Homemade chutney is one of life’s simple pleasures, but have you ever wondered how to store chutney?
Making chutney is a two stage process – the cooking process and the storing process. You’d be forgiven for thinking ‘job done’ once your chutney is cooked. However, the way you store your chutney will have a big impact in its shelf life, giving it time to mature and take on those wonderful flavours.
So, here’s our guide to storing chutney. Follow each of the points below and you’ll end up with perfect chutney that will last a whole year! Also, keep reading until the end to discover some amazing chutney recipes that you won’t want to miss…
Equipment needed to store chutney
Before you think about storing your chutney, there are a few pieces of kitchen that you’ll need.
Every chutney maker has their trusty chutney making kit to hand, especially when making several chutney recipes throughout the year.
Check out Greedy Gourmet’s ‘chutney equipment buying guide’ for an in-depth look at the pieces of equipment you’ll need when making and storing chutney.
Where to store unopened chutney
Homemade chutney should be stored in a cool dark place, away from any sunlight.
Where to store opened chutney
Once you’ve opened your chutney, store in the fridge. This way you’ll extend the shelf life of your chutney.
Opened chutney that’s continuously refrigerated lasts up to a month.
Top Tips on Storing Chutney
Here are a few key pointers to keep in mind when it comes to storing chutney:
- You should always sterilise the glass jars that you store your homemade chutney in.
- When spooning your chutney into the jars, make sure you use a jam funnel. This way, you won’t spill any around the outside of the jar.
- Also, it’s important that the chutney and the jar are at a similar temperature. If your chutney is piping hot and the jar is cool, it could damage the glass.
- If you’re using Kilner jars with a rubber seal, we recommend that you use a wax paper disc to help form an airtight seal.
How do you know when chutney is ready to be stored?
The slow cooking period is what makes chutney so rich in taste. It also gives it that wonderful thick texture. Still, as chutney cooks for a long time, it can be hard to know when it’s ready.
You’ll know when chutney is ready by drawing a wooden spoon through the base of the pot. If the vinegar in the chutney runs straight through the channel, it’s not ready yet.
The chutney should be thick enough to hold its shape for a few seconds, before the vinegar runs through the channel you made with your wooden spoon.
What should I store my chutney in?
A good quality Kilner jar is your best bet.
Do the jars need to be sterilised beforehand?
Yes. Your Kilner jars or jam jars will need to be properly sterilised in boiling water or in the oven. Read our guide on ‘How to sterilise glass jars’ for step by step instructions.
Can I reuse jars to store my homemade chutney?
Absolutely. Reusing old jam jars or chutney jars is a great idea. Just make sure you check the glass for nicks, cracks or other imperfections, which could be a breeding ground for harmful bacteria.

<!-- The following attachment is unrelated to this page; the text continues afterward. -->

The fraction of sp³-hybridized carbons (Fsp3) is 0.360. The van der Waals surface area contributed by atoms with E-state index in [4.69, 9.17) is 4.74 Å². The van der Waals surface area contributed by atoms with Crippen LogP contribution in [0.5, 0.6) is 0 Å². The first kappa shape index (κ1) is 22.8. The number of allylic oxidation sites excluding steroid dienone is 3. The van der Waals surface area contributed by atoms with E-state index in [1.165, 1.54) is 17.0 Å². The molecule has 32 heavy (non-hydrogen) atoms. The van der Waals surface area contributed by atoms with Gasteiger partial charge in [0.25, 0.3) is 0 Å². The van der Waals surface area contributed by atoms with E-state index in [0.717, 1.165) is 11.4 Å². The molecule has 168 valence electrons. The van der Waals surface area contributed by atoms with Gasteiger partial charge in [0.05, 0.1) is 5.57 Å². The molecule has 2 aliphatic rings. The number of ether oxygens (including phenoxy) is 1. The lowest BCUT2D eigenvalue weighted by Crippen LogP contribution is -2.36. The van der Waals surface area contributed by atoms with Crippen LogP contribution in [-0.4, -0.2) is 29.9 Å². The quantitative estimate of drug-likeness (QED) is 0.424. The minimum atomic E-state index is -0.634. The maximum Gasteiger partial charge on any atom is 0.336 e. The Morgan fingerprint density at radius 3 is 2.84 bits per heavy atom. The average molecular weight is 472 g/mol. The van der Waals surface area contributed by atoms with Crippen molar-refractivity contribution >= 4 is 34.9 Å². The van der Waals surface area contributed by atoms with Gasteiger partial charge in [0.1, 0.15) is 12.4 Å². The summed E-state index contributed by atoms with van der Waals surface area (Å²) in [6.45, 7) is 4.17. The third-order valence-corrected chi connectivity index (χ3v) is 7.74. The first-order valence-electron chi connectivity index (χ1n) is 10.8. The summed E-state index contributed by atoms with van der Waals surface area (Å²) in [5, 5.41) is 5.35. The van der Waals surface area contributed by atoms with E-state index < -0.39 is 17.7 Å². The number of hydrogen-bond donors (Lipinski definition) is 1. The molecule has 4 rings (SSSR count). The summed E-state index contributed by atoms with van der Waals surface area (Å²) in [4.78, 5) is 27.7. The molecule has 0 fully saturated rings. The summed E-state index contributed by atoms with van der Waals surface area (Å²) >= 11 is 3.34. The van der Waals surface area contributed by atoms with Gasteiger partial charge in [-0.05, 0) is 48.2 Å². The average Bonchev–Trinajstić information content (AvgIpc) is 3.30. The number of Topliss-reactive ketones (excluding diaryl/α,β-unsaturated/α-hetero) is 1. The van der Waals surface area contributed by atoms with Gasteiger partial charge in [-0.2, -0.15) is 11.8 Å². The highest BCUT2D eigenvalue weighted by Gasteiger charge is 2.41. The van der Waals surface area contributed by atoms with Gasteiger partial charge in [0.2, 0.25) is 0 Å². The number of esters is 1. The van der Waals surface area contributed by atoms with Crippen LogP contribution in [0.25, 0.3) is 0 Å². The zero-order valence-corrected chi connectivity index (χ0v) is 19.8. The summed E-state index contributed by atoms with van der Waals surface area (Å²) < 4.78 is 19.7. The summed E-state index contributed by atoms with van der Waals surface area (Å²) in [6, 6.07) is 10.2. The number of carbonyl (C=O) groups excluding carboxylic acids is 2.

Also, if you help removing the labels from old jars, check out our guide on ‘How to remove labels from jars.’
Should the jars be warm when spooning in the chutney?
Yes. This is very important, because if there’s a big difference in temperature, the glass jars may crack. Cool jams or chutneys spooned into warm jars or warm jams or chutneys spooned into cold jars will put pressure on the glass.
So, spoon your warm chutney into warm jars and you’ll be fine.
How long does chutney last?
When stored correctly, a long time! Like fruit liqueurs and mincemeat for mince pies, chutney has a long shelf life. Like most finished unopened preserves, chutney has at least a year’s shelf life, as long as it’s stored in a cool dark place. Some chutneys might even last up to two years.
When opened, tightly covered and stored in the fridge, chutney should last at least a month.
How come chutney has such a long shelf life?
Chutney can be stored unopened for a long period of time because it contains a lot of vinegar, which acts as a preservative.
Chutneys can contain different types of vinegar. The kind of vinegar for a chutney recipe depending on the other ingredients. Some chutneys have malt vinegar, others have apple cider vinegar or balsamic vinegar. It all depends on the flavour profile.
Delicious chutney recipes
Now that you know how to store chutney, let’s make some! Here are some of our best chutney recipes that never fail to hit the spot:
- Black grape chutney – a rich, fruity chutney with a sublime herb flavour thanks to the rosemary. Combine with a cheese board and you’ll be in heaven
- Tomatillo chutney – a tomato based chutney that’s full of character. If you’re looking for something a little different to your standard vegetable chutney, this is a great option
- Strawberry chutney – this strawberry chutney has some wonderful flavours going on. The fruitiness of the strawberry works a charm with the earthiness of the cumin seeds and coriander seeds
- Mrs Balls chutney – this traditional chutney is an old school South African favourite – it’s practically a national institution! Fruity peach and apricot flavours give it a gorgeous jamminess that goes so well with the cayenne and chilli flakes. A very versatile dish
- Damson chutney – the deep rich plum flavours mix incredibly well with the earthy spices to make a chutney that’s nigh on impossible to resist
- Marrow chutney – a green chutney to take your breath away, this fresh mildly spicy chutney is the perfect recipe to use for those occasion when you have lots of leftover marrows and not a clue what to do with them